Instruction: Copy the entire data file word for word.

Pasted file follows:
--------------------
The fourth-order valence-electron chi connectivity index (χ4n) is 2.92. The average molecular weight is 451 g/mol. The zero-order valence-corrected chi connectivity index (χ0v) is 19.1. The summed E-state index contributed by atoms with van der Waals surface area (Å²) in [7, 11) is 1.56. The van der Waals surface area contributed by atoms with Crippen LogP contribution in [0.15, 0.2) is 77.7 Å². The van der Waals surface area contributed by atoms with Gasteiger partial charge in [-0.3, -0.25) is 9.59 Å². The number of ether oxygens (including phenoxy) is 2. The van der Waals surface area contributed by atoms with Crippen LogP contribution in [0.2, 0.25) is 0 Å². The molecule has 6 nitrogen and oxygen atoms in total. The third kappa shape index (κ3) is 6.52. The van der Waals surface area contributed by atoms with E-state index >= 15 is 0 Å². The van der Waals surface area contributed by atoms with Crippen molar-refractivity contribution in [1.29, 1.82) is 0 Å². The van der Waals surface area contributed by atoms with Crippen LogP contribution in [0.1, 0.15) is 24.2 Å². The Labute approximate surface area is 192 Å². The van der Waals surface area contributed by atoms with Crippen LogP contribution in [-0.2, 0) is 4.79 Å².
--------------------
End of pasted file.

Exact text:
The fourth-order valence-electron chi connectivity index (χ4n) is 2.92. The average molecular weight is 451 g/mol. The zero-order valence-corrected chi connectivity index (χ0v) is 19.1. The summed E-state index contributed by atoms with van der Waals surface area (Å²) in [7, 11) is 1.56. The van der Waals surface area contributed by atoms with Crippen LogP contribution in [0.15, 0.2) is 77.7 Å². The van der Waals surface area contributed by atoms with Gasteiger partial charge in [-0.3, -0.25) is 9.59 Å². The number of ether oxygens (including phenoxy) is 2. The van der Waals surface area contributed by atoms with Crippen LogP contribution in [0.2, 0.25) is 0 Å². The molecule has 6 nitrogen and oxygen atoms in total. The third kappa shape index (κ3) is 6.52. The van der Waals surface area contributed by atoms with E-state index >= 15 is 0 Å². The van der Waals surface area contributed by atoms with Crippen molar-refractivity contribution in [1.29, 1.82) is 0 Å². The van der Waals surface area contributed by atoms with Crippen LogP contribution in [0.1, 0.15) is 24.2 Å². The Labute approximate surface area is 192 Å². The van der Waals surface area contributed by atoms with Crippen LogP contribution in [-0.2, 0) is 4.79 Å².